The effect of axial training on blind women’s balance and coordination
Poster Presentation XML
1دانشگاه اراک
2دانشگاه تهران
Introduction: Because of the lack of vision, blind individuals have poor balance and coordination in comparison with their healthy peers. So, the aim of this study was to determine the effect of axial training on blind women’s balance and coordination.
Methodology: This study was semi experimental with a pretest–posttest design. The participants included blind women’s (aged 18 to 29) from the Society for the Blind in Arak city, who were randomly assigned to experimental (n=10) and control (n=10) groups. Flamingo test of static balance, Y balance test of dynamic balance and Tandem gait of coordination were used to measure the balance and movement coordination of the participants. The experimental group participated in an 8-week axial training program (tree days a week), while the control group did not participate in any organized training program. Both groups performed a pretest prior to the experimental period and performed a posttest two days after the experimental period. Shapiro –Wilk test was run to ensure the normality of the data and independent and paired t test were used to determine the in-group and intergroup differences between pre-test and post- test, at a significance level of 0.95 percent and the P≤0.05.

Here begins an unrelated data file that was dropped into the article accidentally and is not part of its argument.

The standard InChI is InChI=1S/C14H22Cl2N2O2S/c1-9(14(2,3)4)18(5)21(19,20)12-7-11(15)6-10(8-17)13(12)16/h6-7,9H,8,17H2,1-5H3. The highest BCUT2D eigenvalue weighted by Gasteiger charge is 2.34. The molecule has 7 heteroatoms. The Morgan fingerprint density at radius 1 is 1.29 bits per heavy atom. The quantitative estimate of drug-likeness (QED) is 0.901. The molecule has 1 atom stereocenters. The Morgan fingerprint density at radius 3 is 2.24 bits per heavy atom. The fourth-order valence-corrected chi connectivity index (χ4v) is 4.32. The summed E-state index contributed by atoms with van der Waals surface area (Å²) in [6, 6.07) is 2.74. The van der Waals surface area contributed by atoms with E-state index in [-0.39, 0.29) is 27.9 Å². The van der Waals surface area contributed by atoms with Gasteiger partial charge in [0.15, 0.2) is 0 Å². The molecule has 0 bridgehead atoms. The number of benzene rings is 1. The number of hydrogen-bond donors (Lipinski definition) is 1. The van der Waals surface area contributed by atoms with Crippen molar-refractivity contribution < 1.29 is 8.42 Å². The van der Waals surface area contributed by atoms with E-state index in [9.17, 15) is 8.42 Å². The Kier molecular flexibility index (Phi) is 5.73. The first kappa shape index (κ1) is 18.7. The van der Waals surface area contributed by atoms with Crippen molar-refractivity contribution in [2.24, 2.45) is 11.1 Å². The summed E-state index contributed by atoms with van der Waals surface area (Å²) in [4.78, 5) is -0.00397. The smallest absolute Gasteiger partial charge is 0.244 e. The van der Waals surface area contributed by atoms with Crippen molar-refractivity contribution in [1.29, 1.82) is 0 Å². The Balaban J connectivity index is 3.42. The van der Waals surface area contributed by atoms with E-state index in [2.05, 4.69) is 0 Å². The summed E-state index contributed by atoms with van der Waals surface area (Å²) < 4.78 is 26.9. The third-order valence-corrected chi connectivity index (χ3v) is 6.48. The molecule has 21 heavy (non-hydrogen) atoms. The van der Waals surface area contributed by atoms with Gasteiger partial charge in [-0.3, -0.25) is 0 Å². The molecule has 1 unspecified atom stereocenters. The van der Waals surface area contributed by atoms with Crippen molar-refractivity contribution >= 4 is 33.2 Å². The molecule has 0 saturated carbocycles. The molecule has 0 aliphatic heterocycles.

Results: The paired t test showed significant difference of static and dynamic balance and coordination of the experimental group (P≤0.05). While the static and dynamic balance and coordination data of the control group showed no significant difference between the experimental and the control groups (P≥0.05). However, on the post test, a between- group difference was found in the participants task scores (P≤0.05).
Discussion: The result showed that axial training can improve the balance and coordination of blind girls. So it seems that the use of this training in exercise and rehabilitation programs of these people can have considerable benefits for them.